Azacitidine and Entinostat in Treating Patients With Newly Diagnosed Stage IA-IIIA Non-Small Lung Cancer Undergoing Surgery
This pilot clinical trials studies azacitidine and entinostat in treating patients with newly diagnosed stage IA-IIIIA non-small cell lung undergoing surgery. Drugs used in chemotherapy, such as azacitidine, work in different ways to stop the growth of tumor cells, either by killing the cells or by stopping them from dividing. Entinostat may stop the growth of cancer tumor cells by blocking some of the enzymes needed for cell growth. Giving azacitidine with entinostat may be an effective treatment for non-small cell lung cancer.
Stage IA Non-small Cell Lung Cancer
Stage IB Non-small Cell Lung Cancer
Stage IIA Non-small Cell Lung Cancer
Stage IIB Non-small Cell Lung Cancer
Stage IIIA Non-small Cell Lung Cancer
Procedure: therapeutic conventional surgery
Other: laboratory biomarker analysis
Other: pharmacological study
|Study Design:||Endpoint Classification: Efficacy Study
Intervention Model: Single Group Assignment
Masking: Open Label
Primary Purpose: Treatment
|Official Title:||Genome-Wide Methylation and Gene Re-expression Analysis of Resectable Lung Tumor Tissue Pairs Obtained Pre- and Post-Treatment With 5-Azacytidine and Entinostat|
- Change in aberrant genome-wide promoter methylation [ Time Frame: Baseline up to day 20 ] [ Designated as safety issue: No ]Genome-wide DNA methylation and gene expression profiles of each pre- and post-treatment tumor will be assessed using validated DNA methylation and gene expression arrays. Response will be measured based on the degree of epigenomic reprogramming (i.e., number of genes affected, degree of demethylation, and class of genes [e.g., PRC2]) and pathways affected.
- Change in gene expression [ Time Frame: Baseline up to day 20 ] [ Designated as safety issue: No ]Genome-wide DNA methylation and gene expression profiles of each pre- and post-treatment tumor will be assessed using validated DNA methylation and gene expression arrays. Response will be measured based on the degree of epigenomic reprogramming (i.e., number of genes affected, degree of demethylation, and class of genes [e.g., PRC2]) and pathways affected.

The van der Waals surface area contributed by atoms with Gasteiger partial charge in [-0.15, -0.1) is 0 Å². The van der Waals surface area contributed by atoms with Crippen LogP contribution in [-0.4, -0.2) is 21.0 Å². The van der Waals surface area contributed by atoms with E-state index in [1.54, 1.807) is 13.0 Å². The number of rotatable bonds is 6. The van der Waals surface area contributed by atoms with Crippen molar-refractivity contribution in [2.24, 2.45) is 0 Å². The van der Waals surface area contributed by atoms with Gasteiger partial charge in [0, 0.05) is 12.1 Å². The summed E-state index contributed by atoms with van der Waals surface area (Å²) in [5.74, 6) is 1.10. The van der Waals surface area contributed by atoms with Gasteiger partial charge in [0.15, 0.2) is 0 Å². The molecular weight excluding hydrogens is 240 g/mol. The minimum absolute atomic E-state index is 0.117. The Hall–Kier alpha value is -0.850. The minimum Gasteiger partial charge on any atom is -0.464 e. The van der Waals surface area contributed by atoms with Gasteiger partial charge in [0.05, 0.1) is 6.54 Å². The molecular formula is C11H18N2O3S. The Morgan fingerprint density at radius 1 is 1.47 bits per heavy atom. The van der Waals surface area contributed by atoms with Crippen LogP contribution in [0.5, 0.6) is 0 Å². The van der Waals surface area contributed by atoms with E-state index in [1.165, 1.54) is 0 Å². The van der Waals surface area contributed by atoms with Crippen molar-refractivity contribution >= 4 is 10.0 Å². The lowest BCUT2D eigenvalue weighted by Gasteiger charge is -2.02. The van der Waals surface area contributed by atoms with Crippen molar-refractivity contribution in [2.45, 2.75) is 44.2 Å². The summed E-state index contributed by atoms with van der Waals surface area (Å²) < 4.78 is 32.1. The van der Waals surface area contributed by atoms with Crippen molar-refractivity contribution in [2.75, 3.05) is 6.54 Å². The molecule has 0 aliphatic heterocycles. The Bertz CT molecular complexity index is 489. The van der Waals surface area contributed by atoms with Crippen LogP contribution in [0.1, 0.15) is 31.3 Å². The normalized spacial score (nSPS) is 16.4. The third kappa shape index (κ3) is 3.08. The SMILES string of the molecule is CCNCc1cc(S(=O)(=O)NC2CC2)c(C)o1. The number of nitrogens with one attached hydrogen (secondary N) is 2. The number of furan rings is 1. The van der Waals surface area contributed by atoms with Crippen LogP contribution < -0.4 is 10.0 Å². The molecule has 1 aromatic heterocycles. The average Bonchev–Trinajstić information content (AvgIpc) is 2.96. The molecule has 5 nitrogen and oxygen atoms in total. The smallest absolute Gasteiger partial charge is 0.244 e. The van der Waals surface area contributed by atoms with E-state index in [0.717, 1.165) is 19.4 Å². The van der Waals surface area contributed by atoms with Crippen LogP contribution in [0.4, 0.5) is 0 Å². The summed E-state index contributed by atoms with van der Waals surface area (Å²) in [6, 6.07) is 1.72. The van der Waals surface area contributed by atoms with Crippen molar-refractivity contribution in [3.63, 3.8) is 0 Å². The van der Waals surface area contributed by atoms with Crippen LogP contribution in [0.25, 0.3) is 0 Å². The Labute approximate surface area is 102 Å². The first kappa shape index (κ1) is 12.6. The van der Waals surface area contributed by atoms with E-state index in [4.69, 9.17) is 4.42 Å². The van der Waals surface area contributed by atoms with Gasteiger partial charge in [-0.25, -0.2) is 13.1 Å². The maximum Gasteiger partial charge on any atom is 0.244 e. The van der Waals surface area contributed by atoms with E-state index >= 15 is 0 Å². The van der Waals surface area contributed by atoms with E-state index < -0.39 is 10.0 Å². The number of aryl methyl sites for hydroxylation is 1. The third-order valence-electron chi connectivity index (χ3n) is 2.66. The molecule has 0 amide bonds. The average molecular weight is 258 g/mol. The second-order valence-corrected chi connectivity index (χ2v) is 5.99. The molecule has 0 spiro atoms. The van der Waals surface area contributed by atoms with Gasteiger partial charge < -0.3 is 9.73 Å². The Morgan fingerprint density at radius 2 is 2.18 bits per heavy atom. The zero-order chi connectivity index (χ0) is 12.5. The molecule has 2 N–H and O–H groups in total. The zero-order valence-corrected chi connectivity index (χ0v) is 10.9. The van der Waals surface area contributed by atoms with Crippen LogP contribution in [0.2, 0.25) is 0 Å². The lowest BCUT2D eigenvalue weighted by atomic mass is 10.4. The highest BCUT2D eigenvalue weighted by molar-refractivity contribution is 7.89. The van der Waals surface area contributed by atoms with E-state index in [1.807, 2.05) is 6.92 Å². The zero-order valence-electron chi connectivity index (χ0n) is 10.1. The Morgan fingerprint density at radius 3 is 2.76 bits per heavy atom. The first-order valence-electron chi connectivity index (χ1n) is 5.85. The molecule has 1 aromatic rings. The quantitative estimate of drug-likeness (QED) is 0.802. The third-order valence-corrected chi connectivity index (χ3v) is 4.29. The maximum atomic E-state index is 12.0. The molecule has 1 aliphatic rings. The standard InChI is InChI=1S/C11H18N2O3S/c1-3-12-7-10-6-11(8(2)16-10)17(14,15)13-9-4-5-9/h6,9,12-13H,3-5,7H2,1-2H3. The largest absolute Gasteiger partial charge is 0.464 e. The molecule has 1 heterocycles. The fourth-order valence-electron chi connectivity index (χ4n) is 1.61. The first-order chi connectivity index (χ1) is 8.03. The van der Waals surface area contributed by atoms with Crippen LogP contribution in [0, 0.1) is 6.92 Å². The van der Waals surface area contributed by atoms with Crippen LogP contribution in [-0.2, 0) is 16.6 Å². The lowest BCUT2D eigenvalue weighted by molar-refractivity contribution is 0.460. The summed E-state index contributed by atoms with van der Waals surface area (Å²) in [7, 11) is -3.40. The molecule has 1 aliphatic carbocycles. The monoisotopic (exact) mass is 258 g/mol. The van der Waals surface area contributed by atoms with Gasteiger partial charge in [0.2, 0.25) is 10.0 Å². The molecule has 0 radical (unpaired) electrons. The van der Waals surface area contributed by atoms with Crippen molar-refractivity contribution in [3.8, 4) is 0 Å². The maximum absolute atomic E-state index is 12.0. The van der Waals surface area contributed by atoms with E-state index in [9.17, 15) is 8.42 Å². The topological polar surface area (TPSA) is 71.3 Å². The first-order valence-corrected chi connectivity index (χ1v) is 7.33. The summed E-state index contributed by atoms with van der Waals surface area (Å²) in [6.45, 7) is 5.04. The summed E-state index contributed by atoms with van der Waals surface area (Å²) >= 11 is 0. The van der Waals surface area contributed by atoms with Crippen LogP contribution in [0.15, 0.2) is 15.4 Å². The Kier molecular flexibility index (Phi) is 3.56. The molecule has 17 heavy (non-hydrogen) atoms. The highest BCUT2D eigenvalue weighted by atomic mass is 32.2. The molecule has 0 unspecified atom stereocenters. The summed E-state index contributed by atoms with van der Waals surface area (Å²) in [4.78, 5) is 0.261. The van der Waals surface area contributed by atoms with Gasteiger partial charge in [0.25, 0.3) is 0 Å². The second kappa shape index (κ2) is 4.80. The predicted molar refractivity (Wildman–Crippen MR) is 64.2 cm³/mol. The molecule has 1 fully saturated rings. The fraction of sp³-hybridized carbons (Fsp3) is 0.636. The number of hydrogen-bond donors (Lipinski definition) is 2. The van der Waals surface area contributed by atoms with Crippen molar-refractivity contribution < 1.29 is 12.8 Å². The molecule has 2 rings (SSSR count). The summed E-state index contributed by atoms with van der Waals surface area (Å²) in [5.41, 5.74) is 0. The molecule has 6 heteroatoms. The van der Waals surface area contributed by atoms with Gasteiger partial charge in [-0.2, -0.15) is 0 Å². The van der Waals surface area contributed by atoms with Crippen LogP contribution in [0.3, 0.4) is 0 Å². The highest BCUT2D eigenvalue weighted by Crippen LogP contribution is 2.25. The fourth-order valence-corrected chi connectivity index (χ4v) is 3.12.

- Disease-free survival [ Time Frame: Up to 3 years ] [ Designated as safety issue: No ]
- Toxicities, graded according to the National Cancer Institute Common Terminology Criteria for Adverse Events version 4.02 [ Time Frame: Up to 4 weeks after surgery ] [ Designated as safety issue: Yes ]
- Reversibility of toxicities [ Time Frame: Up to 4 weeks after surgery ] [ Designated as safety issue: Yes ]
|Study Start Date:||June 2013|
|Estimated Primary Completion Date:||April 2016 (Final data collection date for primary outcome measure)|
Experimental: Treatment (azacitidine, entinostat)
Patients receive azacitidine SC on days 1-6 and 8-10 and entinostat PO on days 3 and 10. Patients undergo surgery between days 11-20 (this period can be extended 10 more days if adverse events from therapy impose a surgical risk).
Other Names:Drug: entinostat
Other Names:Procedure: therapeutic conventional surgery
Undergo surgeryOther: laboratory biomarker analysis
Correlative studiesOther: pharmacological study
Other Name: pharmacological studies
I. To measure reversal of aberrant genome-wide promoter methylation and gene re-expression in paired, pre- and post- treatment lung tumor tissue pairs from patients with newly diagnosed, surgically resectable non-small cell lung cancer before and after exposure to a single neoadjuvant cycle of 5-azacytidine (azacitidine) and entinostat.
I. To measure the 3-year disease-free survival of operable non-small cell lung cancer (NSCLC) patients who receive 1 cycle of preoperative epigenetic treatment.
II. To determine any potential toxicities, and reversibility of toxicities, of a single pre-operative cycle of 5-azacytidine and entinostat.
Patients receive azacitidine subcutaneously (SC) on days 1-6 and 8-10 and entinostat orally (PO) on days 3 and 10. Patients undergo surgery between days 11-20 (this period can be extended 10 more days if adverse events from therapy impose a surgical risk).
After completion of study treatment, patients are followed up at 4 weeks, every 3 months for 2 years and then every 6 months for 1 year.
Please refer to this study by its ClinicalTrials.gov identifier: NCT01886573
|United States, Kentucky|
|University of Kentucky||Recruiting|
|Lexington, Kentucky, United States, 40536|
|Contact: Dennie V. Jones 859-257-2014 firstname.lastname@example.org|
|Principal Investigator: Dennie V. Jones|
|United States, New Mexico|
|University of New Mexico||Recruiting|
|Albuquerque, New Mexico, United States, 87106|
|Contact: Montaser Shaheen 505-272-4946 email@example.com|
|Principal Investigator: Montaser Shaheen|
|United States, Texas|
|University of Texas Southwestern Medical Center||Recruiting|
|Dallas, Texas, United States, 75390|
|Contact: Joan H. Schiller 214-648-4180 firstname.lastname@example.org|
|Principal Investigator: Joan H. Schiller|
|Principal Investigator:||Montaser Shaheen||University of New Mexico|